I hope that so far makes sense to you people who say that “your intelligence is being insulted.”
Back to the small business example: So let’s say they released it now and set themselves up for production in third quarter of 2009 for the final two films. They would have LESS MONEY for production. With less money, they would have to scrimp on effects, cut down on the cast and crew, and cut the salaries of the cast and crew, just like in any other business. And what happens then? You end up with an unhappy cast and crew working on grueling schedule of shooting back-to-back movies with less money for production value.
End result? The last two movies would suffer from it. The fans would be unhappy.
So, again, to all you people who say that your intelligence is being insulted because you’re being treated like naive children: guess what! Maybe you’re being treated like naive children because you’re kind of complaining like naive children. You get what you deserve. And in the end, don’t you more than anything just want these last three movies to be as good as possible?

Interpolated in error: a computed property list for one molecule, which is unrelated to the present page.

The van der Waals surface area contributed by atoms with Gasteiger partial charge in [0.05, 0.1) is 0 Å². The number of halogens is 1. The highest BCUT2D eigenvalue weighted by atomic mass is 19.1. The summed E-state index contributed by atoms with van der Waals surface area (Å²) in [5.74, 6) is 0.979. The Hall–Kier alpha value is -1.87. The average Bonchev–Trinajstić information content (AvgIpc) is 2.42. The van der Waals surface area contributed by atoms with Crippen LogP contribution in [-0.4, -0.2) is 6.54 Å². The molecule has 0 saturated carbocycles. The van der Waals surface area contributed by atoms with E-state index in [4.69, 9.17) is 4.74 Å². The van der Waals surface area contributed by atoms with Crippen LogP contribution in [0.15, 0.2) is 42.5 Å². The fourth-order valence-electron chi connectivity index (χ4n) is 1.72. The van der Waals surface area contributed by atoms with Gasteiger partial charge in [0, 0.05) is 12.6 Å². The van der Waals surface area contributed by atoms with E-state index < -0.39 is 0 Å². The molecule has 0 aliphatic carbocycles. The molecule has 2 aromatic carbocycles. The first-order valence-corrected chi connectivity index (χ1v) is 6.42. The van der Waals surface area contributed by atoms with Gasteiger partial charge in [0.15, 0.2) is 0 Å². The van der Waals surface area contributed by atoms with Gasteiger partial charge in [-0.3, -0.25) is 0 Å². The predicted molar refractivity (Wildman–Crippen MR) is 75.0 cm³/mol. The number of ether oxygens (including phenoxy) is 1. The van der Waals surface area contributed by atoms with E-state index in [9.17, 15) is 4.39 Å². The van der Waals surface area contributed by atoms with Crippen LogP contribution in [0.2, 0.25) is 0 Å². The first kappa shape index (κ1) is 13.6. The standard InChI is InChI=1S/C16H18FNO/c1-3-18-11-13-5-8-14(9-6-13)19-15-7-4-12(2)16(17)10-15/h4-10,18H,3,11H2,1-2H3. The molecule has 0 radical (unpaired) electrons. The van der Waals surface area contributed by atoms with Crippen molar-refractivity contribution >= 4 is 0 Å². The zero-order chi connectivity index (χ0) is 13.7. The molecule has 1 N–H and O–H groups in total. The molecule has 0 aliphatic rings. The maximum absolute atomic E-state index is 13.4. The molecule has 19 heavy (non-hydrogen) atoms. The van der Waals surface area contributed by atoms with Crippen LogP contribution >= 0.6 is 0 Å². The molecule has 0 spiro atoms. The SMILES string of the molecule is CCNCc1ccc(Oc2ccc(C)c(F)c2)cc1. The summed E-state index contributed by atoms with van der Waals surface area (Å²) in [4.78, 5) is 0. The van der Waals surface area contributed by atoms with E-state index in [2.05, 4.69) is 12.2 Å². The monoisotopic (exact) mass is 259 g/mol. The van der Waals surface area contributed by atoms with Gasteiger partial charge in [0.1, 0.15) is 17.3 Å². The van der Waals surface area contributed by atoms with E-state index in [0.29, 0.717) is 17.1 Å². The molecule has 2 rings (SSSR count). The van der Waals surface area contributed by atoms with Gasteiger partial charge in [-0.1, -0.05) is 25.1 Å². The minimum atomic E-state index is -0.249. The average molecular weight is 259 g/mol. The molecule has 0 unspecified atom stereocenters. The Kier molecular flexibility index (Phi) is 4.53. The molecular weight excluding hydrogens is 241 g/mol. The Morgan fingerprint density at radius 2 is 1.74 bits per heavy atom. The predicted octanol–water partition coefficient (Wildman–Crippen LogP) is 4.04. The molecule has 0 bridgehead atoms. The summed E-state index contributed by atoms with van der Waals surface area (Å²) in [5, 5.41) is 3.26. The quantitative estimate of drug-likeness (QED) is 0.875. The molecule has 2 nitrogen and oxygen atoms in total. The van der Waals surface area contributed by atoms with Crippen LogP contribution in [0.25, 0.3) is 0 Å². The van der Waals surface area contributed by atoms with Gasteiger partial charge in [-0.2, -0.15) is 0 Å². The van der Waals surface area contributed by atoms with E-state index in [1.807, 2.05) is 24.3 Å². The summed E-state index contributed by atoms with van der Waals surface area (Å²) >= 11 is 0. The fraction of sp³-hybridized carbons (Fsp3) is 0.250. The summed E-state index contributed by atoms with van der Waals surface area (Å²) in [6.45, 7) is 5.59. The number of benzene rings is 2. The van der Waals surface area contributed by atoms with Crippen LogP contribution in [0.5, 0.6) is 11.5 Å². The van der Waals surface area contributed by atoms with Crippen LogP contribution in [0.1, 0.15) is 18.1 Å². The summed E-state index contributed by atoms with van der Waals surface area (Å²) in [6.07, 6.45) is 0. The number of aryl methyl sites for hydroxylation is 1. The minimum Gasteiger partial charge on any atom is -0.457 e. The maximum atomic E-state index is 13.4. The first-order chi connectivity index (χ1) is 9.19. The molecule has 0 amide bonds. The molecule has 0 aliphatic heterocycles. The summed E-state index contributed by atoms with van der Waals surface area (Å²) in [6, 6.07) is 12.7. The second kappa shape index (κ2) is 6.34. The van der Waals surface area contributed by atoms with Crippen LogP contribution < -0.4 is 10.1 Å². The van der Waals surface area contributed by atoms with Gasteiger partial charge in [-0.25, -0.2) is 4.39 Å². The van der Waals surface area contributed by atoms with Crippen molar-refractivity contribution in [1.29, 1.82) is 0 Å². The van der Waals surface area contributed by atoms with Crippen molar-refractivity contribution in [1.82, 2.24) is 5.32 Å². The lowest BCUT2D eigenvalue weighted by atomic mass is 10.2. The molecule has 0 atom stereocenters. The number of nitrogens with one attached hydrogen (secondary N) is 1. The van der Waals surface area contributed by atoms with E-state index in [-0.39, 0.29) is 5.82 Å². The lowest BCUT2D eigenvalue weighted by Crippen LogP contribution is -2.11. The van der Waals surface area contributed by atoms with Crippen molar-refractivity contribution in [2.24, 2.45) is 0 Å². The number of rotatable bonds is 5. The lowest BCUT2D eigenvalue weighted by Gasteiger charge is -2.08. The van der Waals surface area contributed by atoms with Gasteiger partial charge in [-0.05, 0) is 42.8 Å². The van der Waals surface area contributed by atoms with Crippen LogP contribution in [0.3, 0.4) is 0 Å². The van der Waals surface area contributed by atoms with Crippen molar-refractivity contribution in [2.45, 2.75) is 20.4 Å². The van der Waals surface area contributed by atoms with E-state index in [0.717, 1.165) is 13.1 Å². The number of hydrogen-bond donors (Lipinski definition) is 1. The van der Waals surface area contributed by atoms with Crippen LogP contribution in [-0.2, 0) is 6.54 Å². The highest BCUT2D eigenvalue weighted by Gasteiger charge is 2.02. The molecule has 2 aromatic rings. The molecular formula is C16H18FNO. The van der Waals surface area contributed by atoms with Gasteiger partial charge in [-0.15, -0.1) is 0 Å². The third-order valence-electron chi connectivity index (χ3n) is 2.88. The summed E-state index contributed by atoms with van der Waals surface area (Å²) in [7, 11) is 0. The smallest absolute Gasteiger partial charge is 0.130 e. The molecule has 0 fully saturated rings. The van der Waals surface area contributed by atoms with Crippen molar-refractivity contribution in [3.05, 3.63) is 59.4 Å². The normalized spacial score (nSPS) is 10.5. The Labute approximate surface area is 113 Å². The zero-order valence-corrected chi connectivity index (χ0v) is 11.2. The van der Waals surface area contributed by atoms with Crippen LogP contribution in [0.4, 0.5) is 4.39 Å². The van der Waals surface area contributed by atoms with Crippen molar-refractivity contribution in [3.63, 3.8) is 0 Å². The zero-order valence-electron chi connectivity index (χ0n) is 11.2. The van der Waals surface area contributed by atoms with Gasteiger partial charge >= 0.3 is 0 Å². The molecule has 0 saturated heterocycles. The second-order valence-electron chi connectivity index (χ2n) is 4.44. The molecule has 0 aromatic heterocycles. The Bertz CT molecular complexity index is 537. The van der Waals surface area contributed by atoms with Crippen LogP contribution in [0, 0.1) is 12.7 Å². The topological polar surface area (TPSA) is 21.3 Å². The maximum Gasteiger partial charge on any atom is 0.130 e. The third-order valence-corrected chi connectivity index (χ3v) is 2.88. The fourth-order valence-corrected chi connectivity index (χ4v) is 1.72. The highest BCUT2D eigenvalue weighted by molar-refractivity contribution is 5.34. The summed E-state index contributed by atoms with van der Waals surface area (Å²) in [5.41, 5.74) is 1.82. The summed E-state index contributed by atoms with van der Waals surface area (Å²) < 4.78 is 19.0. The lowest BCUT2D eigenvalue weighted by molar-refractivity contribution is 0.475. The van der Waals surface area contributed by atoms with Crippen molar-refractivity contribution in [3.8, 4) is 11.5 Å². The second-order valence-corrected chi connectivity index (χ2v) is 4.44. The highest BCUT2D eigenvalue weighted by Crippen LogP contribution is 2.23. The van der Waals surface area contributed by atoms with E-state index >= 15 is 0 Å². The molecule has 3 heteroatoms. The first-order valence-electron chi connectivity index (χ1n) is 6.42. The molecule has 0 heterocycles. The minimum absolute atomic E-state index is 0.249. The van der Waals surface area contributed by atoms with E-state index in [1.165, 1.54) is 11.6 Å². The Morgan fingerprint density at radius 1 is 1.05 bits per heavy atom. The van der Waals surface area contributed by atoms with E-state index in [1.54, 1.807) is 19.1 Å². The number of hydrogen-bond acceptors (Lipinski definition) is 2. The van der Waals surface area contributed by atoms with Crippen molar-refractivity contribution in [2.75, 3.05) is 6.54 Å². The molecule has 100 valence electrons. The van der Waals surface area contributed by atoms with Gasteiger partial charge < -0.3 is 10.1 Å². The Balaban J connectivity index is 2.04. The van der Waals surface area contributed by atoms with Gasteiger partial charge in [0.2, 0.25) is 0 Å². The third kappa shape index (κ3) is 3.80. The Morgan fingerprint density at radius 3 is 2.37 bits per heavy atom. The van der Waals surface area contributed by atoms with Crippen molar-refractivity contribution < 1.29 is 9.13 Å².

Aren’t you expecting too much of a company under financial strain by an economic recession peering at a depression? Do you think it’s wise to waste the decision makers’ time with complaints when in reality they’re do what is best for the consumer by creating the best possible end product?
I’m as much a fan as the rest of you, but you have to be realistic. You have to act like adults to be treated like adults.
And to all of you who are saying that you are going to boycott WB movies until HBP is released. One: that’s called a temper tantrum. Two: if Potter fans stop financially supporting the company that’s making the Potter movies, you end up with the same problem discussed in the above section. You end up with a company that will have a lot less money to spend on producing the last two movies and a lot of unhappy people making those movies for a group of petulant fans who may not deserve the support of the company. It’s a two way relationship.
Final word: If you want to be treated like mature people, you have to think and behave like mature people. This is business, and this is in the best interest of Harry Potter fans and movie fans in general.